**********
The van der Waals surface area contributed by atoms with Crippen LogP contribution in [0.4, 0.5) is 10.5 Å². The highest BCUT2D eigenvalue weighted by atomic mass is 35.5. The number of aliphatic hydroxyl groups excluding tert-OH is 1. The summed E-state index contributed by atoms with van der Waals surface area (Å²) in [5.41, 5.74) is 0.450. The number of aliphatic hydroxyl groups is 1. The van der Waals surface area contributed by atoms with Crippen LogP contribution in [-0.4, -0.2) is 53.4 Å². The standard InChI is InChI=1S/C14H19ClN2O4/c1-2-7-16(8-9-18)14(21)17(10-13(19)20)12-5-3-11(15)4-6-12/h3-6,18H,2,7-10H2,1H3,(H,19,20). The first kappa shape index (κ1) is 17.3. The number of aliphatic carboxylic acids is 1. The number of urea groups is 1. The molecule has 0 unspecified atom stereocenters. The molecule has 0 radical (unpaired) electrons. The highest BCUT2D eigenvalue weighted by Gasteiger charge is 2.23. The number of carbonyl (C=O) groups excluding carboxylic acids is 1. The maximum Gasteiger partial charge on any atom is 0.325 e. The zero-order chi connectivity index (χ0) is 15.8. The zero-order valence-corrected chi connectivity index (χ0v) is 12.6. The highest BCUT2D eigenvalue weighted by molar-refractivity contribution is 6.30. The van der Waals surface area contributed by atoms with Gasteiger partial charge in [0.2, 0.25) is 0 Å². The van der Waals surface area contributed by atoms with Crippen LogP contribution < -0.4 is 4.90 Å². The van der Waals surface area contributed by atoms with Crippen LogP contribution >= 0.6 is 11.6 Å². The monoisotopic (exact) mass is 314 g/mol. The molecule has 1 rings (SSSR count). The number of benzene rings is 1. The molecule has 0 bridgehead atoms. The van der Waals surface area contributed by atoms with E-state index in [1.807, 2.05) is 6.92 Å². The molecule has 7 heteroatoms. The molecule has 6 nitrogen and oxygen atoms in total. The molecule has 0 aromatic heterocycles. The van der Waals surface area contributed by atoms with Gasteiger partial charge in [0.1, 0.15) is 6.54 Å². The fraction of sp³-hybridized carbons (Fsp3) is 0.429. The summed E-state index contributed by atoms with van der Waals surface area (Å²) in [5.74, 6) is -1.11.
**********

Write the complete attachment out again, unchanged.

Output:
The van der Waals surface area contributed by atoms with Crippen LogP contribution in [0.4, 0.5) is 10.5 Å². The highest BCUT2D eigenvalue weighted by atomic mass is 35.5. The number of aliphatic hydroxyl groups excluding tert-OH is 1. The summed E-state index contributed by atoms with van der Waals surface area (Å²) in [5.41, 5.74) is 0.450. The number of aliphatic hydroxyl groups is 1. The van der Waals surface area contributed by atoms with Crippen LogP contribution in [-0.4, -0.2) is 53.4 Å². The standard InChI is InChI=1S/C14H19ClN2O4/c1-2-7-16(8-9-18)14(21)17(10-13(19)20)12-5-3-11(15)4-6-12/h3-6,18H,2,7-10H2,1H3,(H,19,20). The first kappa shape index (κ1) is 17.3. The number of aliphatic carboxylic acids is 1. The number of urea groups is 1. The molecule has 0 unspecified atom stereocenters. The molecule has 0 radical (unpaired) electrons. The highest BCUT2D eigenvalue weighted by Gasteiger charge is 2.23. The number of carbonyl (C=O) groups excluding carboxylic acids is 1. The maximum Gasteiger partial charge on any atom is 0.325 e. The zero-order chi connectivity index (χ0) is 15.8. The zero-order valence-corrected chi connectivity index (χ0v) is 12.6. The highest BCUT2D eigenvalue weighted by molar-refractivity contribution is 6.30. The van der Waals surface area contributed by atoms with Gasteiger partial charge in [0.2, 0.25) is 0 Å². The van der Waals surface area contributed by atoms with Crippen LogP contribution < -0.4 is 4.90 Å². The van der Waals surface area contributed by atoms with Crippen LogP contribution >= 0.6 is 11.6 Å². The monoisotopic (exact) mass is 314 g/mol. The molecule has 1 rings (SSSR count). The number of benzene rings is 1. The molecule has 0 bridgehead atoms. The van der Waals surface area contributed by atoms with E-state index in [1.807, 2.05) is 6.92 Å². The molecule has 7 heteroatoms. The molecule has 6 nitrogen and oxygen atoms in total. The molecule has 0 aromatic heterocycles. The van der Waals surface area contributed by atoms with Gasteiger partial charge in [0.1, 0.15) is 6.54 Å². The fraction of sp³-hybridized carbons (Fsp3) is 0.429. The summed E-state index contributed by atoms with van der Waals surface area (Å²) in [5.74, 6) is -1.11.